The Dilemma of a Pregnant Nanny
You have finally found a reliable, kind, skilled Nanny. The kids love her, your household is running like a well-oiled machine and you have come to depend fully on her as your right-hand woman. Then you find out she is pregnant!
If you lived in Singapore, you would have to report her to the government for getting pregnant. In many cases, the Ministry of Manpower would deport her and ban the pregnant nanny from re-entering the country.
Here in Kenya such measures would likely be considered shockingly punitive.
Regardless of where you live, the news that the Nanny is now pregnant would feel like a rug has been pulled out from under your feet.
But scratch beneath the surface and you will realize that most women (Nannies included) want motherhood as much (if not more) than you do. So it was with this refreshed perspective that Angela, a 38 Mother of three, received this news from her Nanny of nine years.
“My first ever Nanny joined us at the birth of my firstborn. I was 26 at the time. The Nanny was a blood relative from the village. She was 18 and naive. She had only worked for a year. Her falling pregnant felt like a failure on my part. I was disappointed in her and in myself for letting it happen under my roof,” says Angela.
Angela fired her Pregnant Nanny days after the news.
“It was a blind reaction to my emotions,” she admits. “I called her mother and told her I am sending her pregnant daughter back home to her. I took her to the bus stage and sat her in one. But she never got home. I heard she went to live with the father of her child. I don’t know what became of her since.”
Looking back, Angela realizes her reaction was unwise. The Nanny she got soon after has been with the family since. Angela says she was more mature than the first.
This Nanny has been pregnant twice in her years of service.
“The first time she fell pregnant, I got someone to replace her. But we agreed that she would return to work for me as soon as she was able to,” says Angela. Her Nanny returned three months after giving birth. The second time she fell pregnant, Angela once again entered into a return-to-work agreement with her. And she topped it up with paid maternity leave of three months. “It was an expression of my loyalty and gratitude to her,” she says.
Two other mums we spoke to said they usually dismiss a pregnant Nanny with no arrangements for resuming work nor for paid maternity leave. I asked another mum if she would allow her Nanny to return to work with her breast-feeding baby. No, she said laughing. “That would be asking for too much of me.”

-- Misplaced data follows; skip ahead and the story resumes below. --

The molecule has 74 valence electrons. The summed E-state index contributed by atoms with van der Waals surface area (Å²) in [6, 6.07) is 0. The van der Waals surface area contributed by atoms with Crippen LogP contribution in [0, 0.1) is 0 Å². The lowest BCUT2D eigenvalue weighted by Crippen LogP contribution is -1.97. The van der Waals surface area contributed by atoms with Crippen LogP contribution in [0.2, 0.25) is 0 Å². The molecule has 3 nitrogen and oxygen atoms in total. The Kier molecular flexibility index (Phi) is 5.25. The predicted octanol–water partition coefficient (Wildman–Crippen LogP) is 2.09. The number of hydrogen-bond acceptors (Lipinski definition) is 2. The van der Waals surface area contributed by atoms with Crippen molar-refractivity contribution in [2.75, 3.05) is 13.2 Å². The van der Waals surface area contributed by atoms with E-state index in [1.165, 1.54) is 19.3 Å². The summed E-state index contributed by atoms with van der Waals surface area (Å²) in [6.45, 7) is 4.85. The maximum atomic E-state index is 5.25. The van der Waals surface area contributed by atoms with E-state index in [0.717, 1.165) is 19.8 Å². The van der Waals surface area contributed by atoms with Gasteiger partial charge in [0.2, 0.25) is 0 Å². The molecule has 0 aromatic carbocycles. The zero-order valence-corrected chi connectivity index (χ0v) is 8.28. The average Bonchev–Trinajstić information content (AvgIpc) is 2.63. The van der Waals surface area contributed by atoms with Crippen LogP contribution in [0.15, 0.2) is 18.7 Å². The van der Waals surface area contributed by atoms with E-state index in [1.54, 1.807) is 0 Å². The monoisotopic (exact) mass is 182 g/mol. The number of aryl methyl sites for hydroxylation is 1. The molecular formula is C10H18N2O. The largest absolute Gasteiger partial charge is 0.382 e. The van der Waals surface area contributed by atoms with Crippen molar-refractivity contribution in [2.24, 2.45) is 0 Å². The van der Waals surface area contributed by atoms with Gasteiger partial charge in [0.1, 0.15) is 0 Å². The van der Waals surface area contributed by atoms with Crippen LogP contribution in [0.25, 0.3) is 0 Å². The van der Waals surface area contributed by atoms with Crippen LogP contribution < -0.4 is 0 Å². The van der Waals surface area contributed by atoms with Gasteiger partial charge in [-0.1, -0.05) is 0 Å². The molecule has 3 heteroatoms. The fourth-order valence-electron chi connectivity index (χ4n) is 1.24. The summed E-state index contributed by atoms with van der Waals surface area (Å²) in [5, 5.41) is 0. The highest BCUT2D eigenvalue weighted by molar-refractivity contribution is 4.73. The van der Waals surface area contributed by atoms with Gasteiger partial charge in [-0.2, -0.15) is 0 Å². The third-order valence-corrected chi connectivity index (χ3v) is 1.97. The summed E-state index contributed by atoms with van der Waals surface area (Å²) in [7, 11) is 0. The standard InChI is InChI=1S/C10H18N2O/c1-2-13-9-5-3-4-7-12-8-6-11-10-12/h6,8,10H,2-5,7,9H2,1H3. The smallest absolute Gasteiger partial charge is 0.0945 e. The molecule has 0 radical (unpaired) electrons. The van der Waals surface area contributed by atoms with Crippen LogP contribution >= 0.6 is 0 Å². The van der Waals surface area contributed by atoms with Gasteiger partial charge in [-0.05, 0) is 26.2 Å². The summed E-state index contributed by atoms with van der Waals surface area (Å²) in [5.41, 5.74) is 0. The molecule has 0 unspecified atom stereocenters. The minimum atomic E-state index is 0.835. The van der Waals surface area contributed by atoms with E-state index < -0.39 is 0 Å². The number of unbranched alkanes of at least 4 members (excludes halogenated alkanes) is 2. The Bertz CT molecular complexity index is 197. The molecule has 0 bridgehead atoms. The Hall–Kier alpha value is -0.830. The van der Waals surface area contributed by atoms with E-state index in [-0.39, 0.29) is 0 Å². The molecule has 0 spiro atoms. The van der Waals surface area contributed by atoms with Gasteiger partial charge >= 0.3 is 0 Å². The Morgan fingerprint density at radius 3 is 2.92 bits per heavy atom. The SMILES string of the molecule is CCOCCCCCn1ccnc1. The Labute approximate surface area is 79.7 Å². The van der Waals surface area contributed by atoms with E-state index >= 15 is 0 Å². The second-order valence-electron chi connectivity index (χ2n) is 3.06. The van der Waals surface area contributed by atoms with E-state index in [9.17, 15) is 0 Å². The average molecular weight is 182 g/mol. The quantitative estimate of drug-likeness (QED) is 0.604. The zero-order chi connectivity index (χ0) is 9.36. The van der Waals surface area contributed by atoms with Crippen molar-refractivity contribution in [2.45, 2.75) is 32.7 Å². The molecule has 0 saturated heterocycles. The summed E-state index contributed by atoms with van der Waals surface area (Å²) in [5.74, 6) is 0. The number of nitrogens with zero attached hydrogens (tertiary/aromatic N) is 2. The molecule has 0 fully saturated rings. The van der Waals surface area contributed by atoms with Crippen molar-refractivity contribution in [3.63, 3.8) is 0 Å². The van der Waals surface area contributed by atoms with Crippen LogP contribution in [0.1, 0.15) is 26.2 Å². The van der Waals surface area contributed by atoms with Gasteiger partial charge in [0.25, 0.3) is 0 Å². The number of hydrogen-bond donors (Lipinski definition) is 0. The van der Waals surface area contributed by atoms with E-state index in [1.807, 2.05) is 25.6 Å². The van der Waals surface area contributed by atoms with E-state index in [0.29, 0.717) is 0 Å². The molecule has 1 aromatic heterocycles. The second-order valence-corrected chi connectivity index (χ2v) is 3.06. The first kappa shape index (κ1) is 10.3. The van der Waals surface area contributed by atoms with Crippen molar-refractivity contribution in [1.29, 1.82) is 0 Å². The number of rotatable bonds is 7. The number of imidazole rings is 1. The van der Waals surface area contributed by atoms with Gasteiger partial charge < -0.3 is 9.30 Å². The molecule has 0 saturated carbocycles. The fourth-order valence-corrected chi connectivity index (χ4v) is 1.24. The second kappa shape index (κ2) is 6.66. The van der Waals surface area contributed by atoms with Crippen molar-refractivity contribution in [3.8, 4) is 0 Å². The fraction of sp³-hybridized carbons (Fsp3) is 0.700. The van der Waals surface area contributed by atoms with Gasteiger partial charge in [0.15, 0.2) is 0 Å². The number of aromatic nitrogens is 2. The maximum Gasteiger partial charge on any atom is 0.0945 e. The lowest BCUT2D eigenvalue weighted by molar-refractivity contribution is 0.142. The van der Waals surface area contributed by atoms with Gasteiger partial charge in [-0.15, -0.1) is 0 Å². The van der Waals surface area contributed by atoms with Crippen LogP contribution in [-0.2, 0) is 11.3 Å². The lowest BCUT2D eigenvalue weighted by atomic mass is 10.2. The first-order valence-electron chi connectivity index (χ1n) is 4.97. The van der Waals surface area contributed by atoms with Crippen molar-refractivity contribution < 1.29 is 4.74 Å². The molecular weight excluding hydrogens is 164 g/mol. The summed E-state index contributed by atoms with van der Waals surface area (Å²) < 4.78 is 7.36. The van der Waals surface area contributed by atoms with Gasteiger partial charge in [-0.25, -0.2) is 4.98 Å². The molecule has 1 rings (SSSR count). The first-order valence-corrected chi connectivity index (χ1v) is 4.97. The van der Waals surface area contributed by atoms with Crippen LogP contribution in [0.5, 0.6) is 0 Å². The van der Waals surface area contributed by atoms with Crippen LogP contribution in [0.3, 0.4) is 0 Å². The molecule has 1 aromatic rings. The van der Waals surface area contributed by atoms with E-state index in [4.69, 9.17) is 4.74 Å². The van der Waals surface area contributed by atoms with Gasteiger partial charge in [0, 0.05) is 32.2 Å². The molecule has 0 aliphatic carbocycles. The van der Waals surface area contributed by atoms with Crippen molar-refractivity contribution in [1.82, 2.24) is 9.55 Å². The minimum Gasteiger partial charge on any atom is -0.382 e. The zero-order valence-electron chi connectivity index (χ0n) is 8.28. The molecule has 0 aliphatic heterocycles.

The good thing is that more employers are encouraging their Nannies to continue to work for them even after childbirth.
One mother recently posted on a Kenyan Facebook group that she was looking for a breast pump for her Nanny. Such efforts to enable Nannies who have returned from maternity leave to continue on EBF are highly commendable. Logically, in such cases, the Nanny would likely commute as a day-bug.
We spoke to the folks over at Aunty Ann Agency, a company that trains and recruits Nannies:
“We recommend a reliever for the pregnant Nanny. She will show her [the reliever] how things are done in that home before she breaks for maternity leave,” they said.
What about the decision on whether to retain her after birth or not? “That depends fully on the owner of the home.” In their opinion, there is no need to include a pregnancy clause in the contract of service.
We often get used to our Nannies because they work for us, live with us and are part and parcel of our families. Yet, they are human beings, with their own goals, their own dreams and their own families to care for.
It is wise to give thought to potential scenarios, in order to plan ahead for the best contingency. Employers who provide medical care, maternity leave and make arrangements to retain their Nannies even after childbirth are usually rewarded with loyal, dependable and appreciative workers. This practise also discourages Househelps from feeling like abortion is their only option when they conceive.